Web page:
Sharpening Carving Tools
Bench Knives, Chip Knives, Flat Chisels
By L.S. Irish
Sharpening is not that hard and it is something every carver should know how to do for themselves. Your are going to need a couple of grades of sharpening stones, a strap and some rouging or compound, and a few sheets of newspaper. I personally prefer the ceramic stones we are currently carrying. Having used quite a few different varieties these seem to give me the best results.
Sharpening Stones and Strop
Sharpening stones are available in a variety of grits and created from a variety of mineral compounds. You will find them listed in the catalogs under the titles of Arkansas Wet Stones, Diamond Hones, Ceramic Stones, Japanese Wet Stones, etc. Some sharpening stones require a lubricant as oil or water, others do not. Read the instructions for use and care of your stones that comes from the manufacturer.
Again, my preference is the ceramic stone. They require no lubricant, so are used dry. Small in size, about 4 to 5 inches long they are easily stored right in with my carving tool, always within reach. Finally, but most important, they do not develop a sharpening gouge or dip from use. These stones always provide a flat surface thus creating a flat edge. They clean up easily with soap and water, removing any of the filings for the next use.
Many Techniques for Sharpening
There are many ways (techniques) for sharpening and the best one is to find something you are comfortable with and keep doing it! I say this first because ever time you change the technique you use to sharpen, you change the angle of the edge you are creating. That mean having to start all over each time to create a new leading edge to the knife. So pick one way and stick with it for a while. This means about 8 to 10 times … enough to really develop a good edge.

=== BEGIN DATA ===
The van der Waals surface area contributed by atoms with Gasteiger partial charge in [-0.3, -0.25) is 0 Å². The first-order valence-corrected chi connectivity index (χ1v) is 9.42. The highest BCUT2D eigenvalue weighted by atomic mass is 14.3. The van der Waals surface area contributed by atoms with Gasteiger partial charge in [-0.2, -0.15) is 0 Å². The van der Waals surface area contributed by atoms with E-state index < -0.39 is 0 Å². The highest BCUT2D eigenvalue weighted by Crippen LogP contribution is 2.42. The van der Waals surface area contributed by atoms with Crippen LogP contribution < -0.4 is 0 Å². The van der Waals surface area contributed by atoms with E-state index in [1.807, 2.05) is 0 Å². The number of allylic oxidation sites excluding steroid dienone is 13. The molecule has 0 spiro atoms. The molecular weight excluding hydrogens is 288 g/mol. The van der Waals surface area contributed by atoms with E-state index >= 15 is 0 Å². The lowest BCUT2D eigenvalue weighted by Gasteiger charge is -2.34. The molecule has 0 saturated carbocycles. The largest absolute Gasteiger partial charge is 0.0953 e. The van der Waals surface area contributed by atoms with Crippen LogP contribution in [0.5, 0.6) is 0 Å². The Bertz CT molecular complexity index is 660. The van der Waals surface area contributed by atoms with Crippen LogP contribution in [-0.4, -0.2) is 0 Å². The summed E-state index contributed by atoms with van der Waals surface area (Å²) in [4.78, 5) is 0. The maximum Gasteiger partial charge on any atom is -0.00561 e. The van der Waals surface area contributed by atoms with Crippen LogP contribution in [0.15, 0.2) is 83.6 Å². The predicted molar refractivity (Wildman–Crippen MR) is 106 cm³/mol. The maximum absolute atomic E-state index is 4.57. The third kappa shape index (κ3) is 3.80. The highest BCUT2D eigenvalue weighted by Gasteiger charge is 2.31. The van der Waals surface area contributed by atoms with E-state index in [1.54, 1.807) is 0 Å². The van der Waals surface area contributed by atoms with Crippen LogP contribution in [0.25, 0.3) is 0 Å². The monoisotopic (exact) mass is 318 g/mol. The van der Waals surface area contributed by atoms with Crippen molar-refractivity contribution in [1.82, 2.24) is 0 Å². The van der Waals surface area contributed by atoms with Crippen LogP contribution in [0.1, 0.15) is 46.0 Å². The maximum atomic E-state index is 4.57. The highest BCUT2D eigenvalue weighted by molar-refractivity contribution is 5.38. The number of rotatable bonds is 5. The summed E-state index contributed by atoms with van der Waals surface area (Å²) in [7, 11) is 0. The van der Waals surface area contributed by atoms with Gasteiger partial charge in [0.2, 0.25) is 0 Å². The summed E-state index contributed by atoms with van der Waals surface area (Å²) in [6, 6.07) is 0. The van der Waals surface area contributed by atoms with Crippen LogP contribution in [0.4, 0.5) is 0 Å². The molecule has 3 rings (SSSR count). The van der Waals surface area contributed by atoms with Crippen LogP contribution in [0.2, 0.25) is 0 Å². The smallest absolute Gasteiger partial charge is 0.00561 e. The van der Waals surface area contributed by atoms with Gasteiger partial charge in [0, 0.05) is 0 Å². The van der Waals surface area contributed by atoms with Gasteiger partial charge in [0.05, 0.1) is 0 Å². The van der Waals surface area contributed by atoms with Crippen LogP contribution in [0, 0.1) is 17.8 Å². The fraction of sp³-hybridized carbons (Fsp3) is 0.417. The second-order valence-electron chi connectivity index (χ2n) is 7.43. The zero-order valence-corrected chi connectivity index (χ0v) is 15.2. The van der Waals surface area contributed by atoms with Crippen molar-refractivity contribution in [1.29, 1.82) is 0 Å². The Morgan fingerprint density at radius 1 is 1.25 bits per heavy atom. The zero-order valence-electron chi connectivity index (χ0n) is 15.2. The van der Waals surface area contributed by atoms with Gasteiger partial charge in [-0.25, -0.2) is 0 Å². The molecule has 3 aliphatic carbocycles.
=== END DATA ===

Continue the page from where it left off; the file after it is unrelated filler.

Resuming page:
It has been my experience that no knife or chisel becomes perfectly sharp on the first honing. In fact, it often takes several sessions of sharpening then using the tools to finally achieve a razor sharp edge. So be patient with the technique you are trying. Sharpen some, whittle some, sharpen again … fairly soon you will realize that the tool has developed that wonderful cutting edge.
Coarse Stone, 800 Grit
Lay the knife on it’s side flat against the stone. Now lift the back edge of the knife slightly off the stone. Imagine lifting it just enough to be able to slide four or five pieces of typing paper under the back edge. This gives you an angle of about 10-12 degrees.
The tighter the angle to the stone the finer edge the tool will receive. Tight angles mean less steel biting into the wood. For any knife that is used to make stop cuts or line cuts I like a very tight edge. Chisels and gouges do not require that tight an angle so you may wish to lift these tools higher off the stone. These are sharpened around 20 to 25 degrees. Follow the manufactures angle as much as possible with a new tool. After you have learn how the tool “feels” in use you can easily adjust that cutting angle to fit your needs.
Pull the knife along the stone moving away from the cutting edge. When the stroke is complete turn the knife over and repeat for the other side. What you do to one side of a chip knife or bench knife your repeat on the other side. Now you are beginning to developed a double edge.
I think just about everyone has seen the American Old West movies where the barber is talking to the gunfighter, who is about to get a shave. As they converse the barber is honing the razor on a leather belt strop. It’s that flowing pull, flip, and pull again stroke for which you are looking.
Once you have developed a good edge, start any sharpening sections with the white fine grain stone. The coarse brown stone is only used to developed the angle, after that you only want to maintain that angle.
For straight chisels you want a single edge tool, not a double edge as on the bench knife.